Nissan and Infiniti aren't ready to kick old models to the curb

Nissan and Infiniti aren't ready to kick old models to the curb
Though Nissan will soon be selling its all-new 2014 Rogue crossover -- seen here -- it will continue to sell the previous generation Rogue as the Rogue Select. The move is designed to give customers a cheaper alternative to the new, more expensive Rogue. (Nissan / Wieck)

What's old is new again.

Nissan and its luxury division Infiniti will each continue to sell a previous-generation vehicle, even as its replacement rolls into dealerships, the brands have announced. The move is largely to give buyers a lower-priced option that otherwise wouldn't be available.

In November, Nissan's all-new Rogue compact crossover SUV will go on sale. It will feature a completely redesigned body and interior, and will offer third-row seating as an option. The Rogue competes in a rapidly expanding segment that includes the Honda CR-V, Toyota RAV4 and Ford Escape.

PHOTOS: Nissan's 2014 Rogue crossover

Several months later, Nissan will also start selling the Rogue Select. The vehicle is essentially the outgoing Rogue model with a few minor tweaks to keep it current.

With the new Rogue moving more upmarket in terms of features and price, "There is an opening for a low-cost, high-content offering, which is a gap that Rogue Select will fill," said Fred Diaz, vice president of Nissan's sales and marketing.

The 2014 Rogue will start at $22,490 (before destination) for a base, front-wheel-drive model. Meanwhile, the cheaper Rogue Select will start under $20,000, Nissan said.

The Rogue is Nissan's second-most-popular vehicle, behind only its Altima sedan. By selling both Rogue models at the same time, the Nissan is keen to cover all its bases in the compact SUV segment — which sells millions of vehicles a year.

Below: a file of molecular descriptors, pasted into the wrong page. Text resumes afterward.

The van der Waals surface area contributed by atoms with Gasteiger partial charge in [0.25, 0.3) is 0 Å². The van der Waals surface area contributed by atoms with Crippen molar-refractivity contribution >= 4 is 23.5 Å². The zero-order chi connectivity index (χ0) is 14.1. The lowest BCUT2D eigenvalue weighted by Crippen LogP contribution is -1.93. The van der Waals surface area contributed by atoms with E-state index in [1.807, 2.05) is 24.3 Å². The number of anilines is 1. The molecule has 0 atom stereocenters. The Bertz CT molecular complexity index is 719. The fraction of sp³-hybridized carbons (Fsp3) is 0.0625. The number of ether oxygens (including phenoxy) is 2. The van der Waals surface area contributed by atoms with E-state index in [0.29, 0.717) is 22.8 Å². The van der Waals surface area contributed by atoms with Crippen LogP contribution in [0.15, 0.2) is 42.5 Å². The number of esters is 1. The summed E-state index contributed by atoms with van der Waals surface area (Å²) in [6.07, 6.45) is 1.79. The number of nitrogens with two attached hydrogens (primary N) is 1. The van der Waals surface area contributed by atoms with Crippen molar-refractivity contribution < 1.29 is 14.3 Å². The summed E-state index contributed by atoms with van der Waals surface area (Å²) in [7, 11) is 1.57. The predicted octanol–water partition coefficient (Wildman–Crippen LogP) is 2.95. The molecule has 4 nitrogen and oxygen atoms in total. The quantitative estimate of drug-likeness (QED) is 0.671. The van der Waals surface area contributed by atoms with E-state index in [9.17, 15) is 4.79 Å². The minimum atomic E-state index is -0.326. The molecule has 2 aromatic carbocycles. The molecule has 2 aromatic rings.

Despite the continuation of the Rogue Select, don't expect to see it in Nissan ads, said Scott Shirley, Nissan's chief marketing manager for the Rogue and Rogue Select.

The new Rogue is the face of Nissan in the compact SUV segment, and the brand will treat it accordingly. Only when consumers visit a Nissan dealership will they see the Rogue Select is still for sale, Shirley said.

Nissan's luxury arm Infiniti is following a similar strategy with its G37 sedan. The car was recently replaced by the all-new Q50 sedan, which recently went on sale. The Q50 tackles the likes of compact sport sedans including the BMW 3-Series, Mercedes-Benz C-Class, and Lexus IS.

Yet the Q50 only comes with a powerful six-cylinder engine, while nearly all its competitors offer a cheaper four-cylinder or small six-cylinder engine as well. To prevent these entry-level customers from shopping elsewhere, Infiniti will continue to sell the G37 (now dubbed the G sedan) next to the Q50.

A G sedan will start at $33,455, including destination. Meanwhile, the cheapest you could get a new Q50 for is $37,605, including destination. In this price range, a $4,000 difference matters to customers.

Infiniti does have plans to bring a four-cylinder engine to the Q50 lineup, though such a move is at least a year away. The brand is co-developing a turbocharged four-pot with Mercedes-Benz.

This strategy of offering old and new at the same time isn't entirely unheard of. Chevrolet is currently doing this with its all-new full-size Impala. The outgoing model is still available for commercial use only, where it's been an immensely popular vehicle for Chevy. Meanwhile, customers and fleet buyers alike can buy the redesigned 2014 model.